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Price of convenience: EPA's endangered species, weed resistance goals conflict

FARGO -- Cheap is not sustainable. Low commodity prices will tempt farmers to cut back on weed control, but it won't work to rely on a single mode of action for multiple years, said Jason Norsworthy, a University of Arkansas weed scientist, speak...

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Jason Norsworthy, a University of Arkansas weed scientist (right) talks about weed resistance challenges in a conference sponsored by Carl Peterson (left) and his Peterson Farms Seed of Horace, N.D. (Forum News Service/Agweek/Mikkel Pates)

FARGO -- Cheap is not sustainable.

Low commodity prices will tempt farmers to cut back on weed control, but it won't work to rely on a single mode of action for multiple years, said Jason Norsworthy, a University of Arkansas weed scientist, speaking recently at a Regional Weed Resistance Conference in Fargo.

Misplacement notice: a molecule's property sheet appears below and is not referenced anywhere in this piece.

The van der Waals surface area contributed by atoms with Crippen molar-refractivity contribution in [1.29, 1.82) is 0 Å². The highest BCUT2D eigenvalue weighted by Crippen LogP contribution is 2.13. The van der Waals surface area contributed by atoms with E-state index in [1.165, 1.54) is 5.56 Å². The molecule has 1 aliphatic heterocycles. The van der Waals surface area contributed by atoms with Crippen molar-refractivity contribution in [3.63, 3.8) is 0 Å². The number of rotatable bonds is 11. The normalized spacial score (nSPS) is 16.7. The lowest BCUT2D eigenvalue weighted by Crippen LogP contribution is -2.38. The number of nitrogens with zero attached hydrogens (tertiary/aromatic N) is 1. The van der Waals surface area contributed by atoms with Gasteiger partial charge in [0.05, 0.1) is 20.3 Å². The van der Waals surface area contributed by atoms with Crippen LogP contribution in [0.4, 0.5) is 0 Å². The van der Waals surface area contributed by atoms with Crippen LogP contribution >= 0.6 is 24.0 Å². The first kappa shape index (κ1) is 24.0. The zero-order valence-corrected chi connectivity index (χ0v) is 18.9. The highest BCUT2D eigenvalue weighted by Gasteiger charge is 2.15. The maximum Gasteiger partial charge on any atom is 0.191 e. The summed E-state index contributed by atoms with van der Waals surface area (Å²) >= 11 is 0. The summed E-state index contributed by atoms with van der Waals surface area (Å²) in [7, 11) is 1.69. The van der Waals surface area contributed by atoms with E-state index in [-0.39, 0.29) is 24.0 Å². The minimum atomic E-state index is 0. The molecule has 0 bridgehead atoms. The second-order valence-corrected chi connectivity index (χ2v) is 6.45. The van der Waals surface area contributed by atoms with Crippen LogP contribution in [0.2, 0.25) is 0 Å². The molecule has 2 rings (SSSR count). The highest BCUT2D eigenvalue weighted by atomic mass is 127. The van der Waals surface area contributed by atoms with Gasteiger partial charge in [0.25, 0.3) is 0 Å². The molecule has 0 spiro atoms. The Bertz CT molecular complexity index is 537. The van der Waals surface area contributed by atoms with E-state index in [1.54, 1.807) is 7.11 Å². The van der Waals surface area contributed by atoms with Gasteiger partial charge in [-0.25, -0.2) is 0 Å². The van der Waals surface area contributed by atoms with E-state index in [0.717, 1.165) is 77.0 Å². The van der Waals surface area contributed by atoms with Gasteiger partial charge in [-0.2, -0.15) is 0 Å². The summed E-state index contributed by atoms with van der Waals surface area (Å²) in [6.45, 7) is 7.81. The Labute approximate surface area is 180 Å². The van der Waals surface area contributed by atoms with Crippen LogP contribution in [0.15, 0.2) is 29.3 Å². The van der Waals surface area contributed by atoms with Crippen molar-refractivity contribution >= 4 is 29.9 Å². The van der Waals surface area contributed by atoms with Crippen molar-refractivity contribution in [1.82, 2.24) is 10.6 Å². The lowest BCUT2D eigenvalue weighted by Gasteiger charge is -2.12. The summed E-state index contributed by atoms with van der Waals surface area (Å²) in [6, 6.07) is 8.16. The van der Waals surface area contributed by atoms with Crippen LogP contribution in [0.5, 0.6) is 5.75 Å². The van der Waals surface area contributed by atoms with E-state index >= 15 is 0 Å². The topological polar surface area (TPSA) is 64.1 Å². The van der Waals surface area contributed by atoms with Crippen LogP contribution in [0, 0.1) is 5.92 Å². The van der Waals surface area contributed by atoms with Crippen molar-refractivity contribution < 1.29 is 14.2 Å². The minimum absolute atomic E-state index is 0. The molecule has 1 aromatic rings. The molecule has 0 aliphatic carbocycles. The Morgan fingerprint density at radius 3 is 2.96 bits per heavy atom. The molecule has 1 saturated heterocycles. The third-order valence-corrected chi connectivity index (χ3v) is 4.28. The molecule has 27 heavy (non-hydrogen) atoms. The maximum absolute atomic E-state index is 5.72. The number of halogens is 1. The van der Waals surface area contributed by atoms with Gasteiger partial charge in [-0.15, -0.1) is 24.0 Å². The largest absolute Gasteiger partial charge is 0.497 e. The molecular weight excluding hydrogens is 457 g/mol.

"If a weed program lacks diversity, you will quickly develop resistance," Norsworthy said. "And it's nothing specific to the Roundup ready (glyphosate) program."

Farmers need a minimum of two effective modes of herbicide action in a soybean field in a given year, and then perhaps rotate to other modes for different crops the following year, said Norsworthy, who is part of a U.S. Department of Agriculture project that has engaged sociologists and agricultural economists on how to get through to farmers dealing with resistance.

Biological controls -- not chemicals -- likely are the "the future of weed control," but those breakthroughs likely won't come for another 15 to 20 years. Farmers have to be proactive to protect herbicides they have now, and the ones coming through the pipeline.

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One of the latest solutions is dicamba, and colleagues have confirmed dicamba resistance in kochia in a greenhouse after only three growth generations.

"Three generations, and it would have been three years in the field," he said.

Seed destructors

The rate of glyphosate-resistant weeds spread continues to rise, Norsworthy said. Looking to 2020, scientists project 164.5 million acres with Roundup resistant weeds, and on the "vast majority of U.S. crop acres, at that point, we've had the loss of the world's greatest herbicide."